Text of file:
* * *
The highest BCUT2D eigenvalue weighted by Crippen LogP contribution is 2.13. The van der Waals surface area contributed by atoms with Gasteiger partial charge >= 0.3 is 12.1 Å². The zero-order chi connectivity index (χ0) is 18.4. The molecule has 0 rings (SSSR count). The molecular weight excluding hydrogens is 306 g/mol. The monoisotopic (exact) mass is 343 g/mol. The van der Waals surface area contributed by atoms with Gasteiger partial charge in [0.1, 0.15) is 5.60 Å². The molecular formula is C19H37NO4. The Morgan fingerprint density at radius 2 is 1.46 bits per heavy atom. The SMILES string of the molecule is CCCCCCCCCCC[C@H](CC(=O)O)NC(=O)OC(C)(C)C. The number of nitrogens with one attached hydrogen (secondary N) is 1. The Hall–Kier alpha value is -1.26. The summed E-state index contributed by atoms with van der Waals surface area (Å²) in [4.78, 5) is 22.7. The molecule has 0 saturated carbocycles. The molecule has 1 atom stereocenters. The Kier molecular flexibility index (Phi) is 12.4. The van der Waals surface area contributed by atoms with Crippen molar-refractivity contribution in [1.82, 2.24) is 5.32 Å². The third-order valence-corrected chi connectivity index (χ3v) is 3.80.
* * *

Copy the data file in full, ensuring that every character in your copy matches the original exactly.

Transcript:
The highest BCUT2D eigenvalue weighted by Crippen LogP contribution is 2.13. The van der Waals surface area contributed by atoms with Gasteiger partial charge >= 0.3 is 12.1 Å². The zero-order chi connectivity index (χ0) is 18.4. The molecule has 0 rings (SSSR count). The molecular weight excluding hydrogens is 306 g/mol. The monoisotopic (exact) mass is 343 g/mol. The van der Waals surface area contributed by atoms with Gasteiger partial charge in [0.1, 0.15) is 5.60 Å². The molecular formula is C19H37NO4. The Morgan fingerprint density at radius 2 is 1.46 bits per heavy atom. The SMILES string of the molecule is CCCCCCCCCCC[C@H](CC(=O)O)NC(=O)OC(C)(C)C. The number of nitrogens with one attached hydrogen (secondary N) is 1. The Hall–Kier alpha value is -1.26. The summed E-state index contributed by atoms with van der Waals surface area (Å²) in [4.78, 5) is 22.7. The molecule has 0 saturated carbocycles. The molecule has 1 atom stereocenters. The Kier molecular flexibility index (Phi) is 12.4. The van der Waals surface area contributed by atoms with Crippen molar-refractivity contribution in [1.82, 2.24) is 5.32 Å². The third-order valence-corrected chi connectivity index (χ3v) is 3.80.